When Gov. Rick Scott unveils his proposed state budget to a room full of reporters and editors Tuesday morning in Tallahassee, the plan likely will include few new blockbuster programs. What will be more interesting to budget observers is how Scott manages to fit everything he wants into the budget.
As has been a tradition among governors for years, Scott has spent weeks dribbling out the most politically popular elements of his recommended spending plan for the year that begins July 1.
Scott has already pitched $618 million in tax cuts, increased salaries for prison guards, raises for law-enforcement officers and an expansion of the popular Bright Futures scholarship program. At most, he might have held back one significant spending item for the big reveal.
But his plans have run into a wall when it comes to math: Scott has asked for about $800 million in new spending and tax cuts. And while getting a fix on the state surplus in the arcane world of Florida budgeting is always slippery, the difference between expected revenues and projected spending is likely less than $200 million.
That differs sharply from Scott’s own estimate of extra money that the Legislature has at its disposal: $2.8 billion, as he told reporters during a press conference in Jacksonville last week to unveil his tax plan.
“We have plenty of revenues. … So we’ve got to spend our dollars well,” he said.
Scott’s ideas cut against some of the state’s budgeting conventions, though he would hardly be the first governor to use creative math to make his proposed budget balance. While Scott’s $2.8 billion estimate is technically correct, it makes some unlikely assumptions about how lawmakers will act when they return to the Capitol for the legislative session that begins March 7.
For example, the $2.8 billion number doesn’t account for increases in the number of children who show up at Florida schools. It doesn’t include increased spending for Medicaid. And it doesn’t cover the other run-of-the-mill spending boosts that lawmakers usually make in an average budget year. All told, those “critical and other high priority needs,” in budget lingo, add up to $1.6 billion in the coming fiscal year.
In all — and after making room for around $300 million in tax cuts — state economists over the summer projected that the Legislature would have an extra $7.5 million to work with. They added about $142 million in the fall, but that still amounts to a tiny fraction of the state’s current budget, which is around $82 billion.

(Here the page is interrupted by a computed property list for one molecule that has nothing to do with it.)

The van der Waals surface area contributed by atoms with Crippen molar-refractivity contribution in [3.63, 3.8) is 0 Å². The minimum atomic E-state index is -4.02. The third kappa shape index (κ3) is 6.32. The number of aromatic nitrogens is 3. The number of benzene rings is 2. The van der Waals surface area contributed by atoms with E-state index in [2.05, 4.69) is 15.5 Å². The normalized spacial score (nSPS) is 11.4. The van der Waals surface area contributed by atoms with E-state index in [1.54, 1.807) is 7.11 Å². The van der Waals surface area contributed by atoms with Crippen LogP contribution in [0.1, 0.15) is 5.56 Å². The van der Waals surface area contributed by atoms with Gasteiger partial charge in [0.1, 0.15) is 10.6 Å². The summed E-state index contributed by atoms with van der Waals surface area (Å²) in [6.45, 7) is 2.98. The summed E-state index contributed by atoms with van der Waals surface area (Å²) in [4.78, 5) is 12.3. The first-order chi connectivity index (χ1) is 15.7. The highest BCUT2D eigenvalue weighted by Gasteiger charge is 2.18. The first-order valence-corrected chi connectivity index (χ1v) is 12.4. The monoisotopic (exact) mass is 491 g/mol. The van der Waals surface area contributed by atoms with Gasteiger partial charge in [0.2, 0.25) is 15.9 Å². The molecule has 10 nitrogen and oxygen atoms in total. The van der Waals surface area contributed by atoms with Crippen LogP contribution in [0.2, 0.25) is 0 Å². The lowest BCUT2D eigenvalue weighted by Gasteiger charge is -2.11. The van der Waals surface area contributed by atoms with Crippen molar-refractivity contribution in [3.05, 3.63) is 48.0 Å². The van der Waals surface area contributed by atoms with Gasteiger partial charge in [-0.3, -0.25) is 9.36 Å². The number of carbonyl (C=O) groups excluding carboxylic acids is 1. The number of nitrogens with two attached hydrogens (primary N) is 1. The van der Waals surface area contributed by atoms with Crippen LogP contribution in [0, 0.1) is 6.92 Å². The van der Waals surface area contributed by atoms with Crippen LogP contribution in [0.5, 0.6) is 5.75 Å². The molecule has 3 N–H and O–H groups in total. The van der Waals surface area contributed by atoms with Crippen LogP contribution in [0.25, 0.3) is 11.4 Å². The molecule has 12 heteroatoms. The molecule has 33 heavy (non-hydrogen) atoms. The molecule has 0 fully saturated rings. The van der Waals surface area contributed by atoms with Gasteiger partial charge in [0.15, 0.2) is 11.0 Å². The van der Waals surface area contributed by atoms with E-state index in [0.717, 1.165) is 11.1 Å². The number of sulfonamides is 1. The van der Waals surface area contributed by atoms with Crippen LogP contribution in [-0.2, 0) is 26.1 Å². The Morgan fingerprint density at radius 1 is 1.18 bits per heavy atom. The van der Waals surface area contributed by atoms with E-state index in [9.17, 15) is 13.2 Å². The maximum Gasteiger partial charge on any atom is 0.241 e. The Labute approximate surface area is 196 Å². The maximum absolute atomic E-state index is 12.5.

It also doesn’t account for the fact that lawmakers will almost certainly set aside much of the money from a legal settlement over the Deepwater Horizon oil spill to help Northwest Florida counties, which could squeeze an additional $300 million out of the forecast.
House Speaker Richard Corcoran, R-Land O’ Lakes, has also suggested that his chamber will once again reduce property tax rates to offset increasing values, something expected to cost between $400 million and $450 million. That issue stems from the state’s school-funding formula.
Speaking to reporters last week, Corcoran left no doubt about the way he saw the decisions facing lawmakers.
“To the extent that we do the tax cuts that the governor wants, there’s going to have be cuts in the budget,” he said.
Senate Appropriations Chairman Jack Latvala, R-Clearwater, was more measured when asked about Scott’s tax cuts — but also seemed to nod toward a need for caution.
“I certainly support the governor’s efforts to lower taxes,” Latvala said. “I think he’s done a wonderful job on that. I’ve been here and voted for every one of them. We just have to see what the future holds. We also have to provide for the needs of our state.”
Theoretically, Scott could come up with extra money to make his recommendations balance by not reducing the school property taxes and by cutting areas that Scott has argued in the past are overfunded — like Medicaid payments to hospitals. The prospects for lawmakers following his lead on either of those items, though, are dicey.
Scott could also increase the amount of money drawn out of taxes and fees that are set aside for specific purposes, though the state forecast already accounts for some of that.
Either way, lawmakers are also casting a worried eye on the budget over the following two years. In the budget year that begins in July 2018, forecasts call for a $1.3 billion shortfall between revenues and what the Legislature is expected to spend, with the gap growing to nearly $1.9 billion the next year.
Leaders in both chambers have already said that they want to remove local projects that are funded on a year-to-year basis, often enshrined in the base budget by outgoing House speakers and Senate presidents. Corcoran has said that alone could get the House a good part of the way to its overall goal for reduced spending in next year’s budget.
“I think what you’re going to see us do is reduce the spending hopefully by well over a billion dollars,” he said. “And with that I think there’s always going to be those opportunities to spend it on things that are more wise or to give it back to the taxpayers.”
The Senate also looking at reductions, though Latvala shrugged off Corcoran’s goal.
“I don’t get involved in trying to put big numbers on goals and try to make statements mostly for politics and press,” he said.
–Brandon Larrabee, News Service of Florida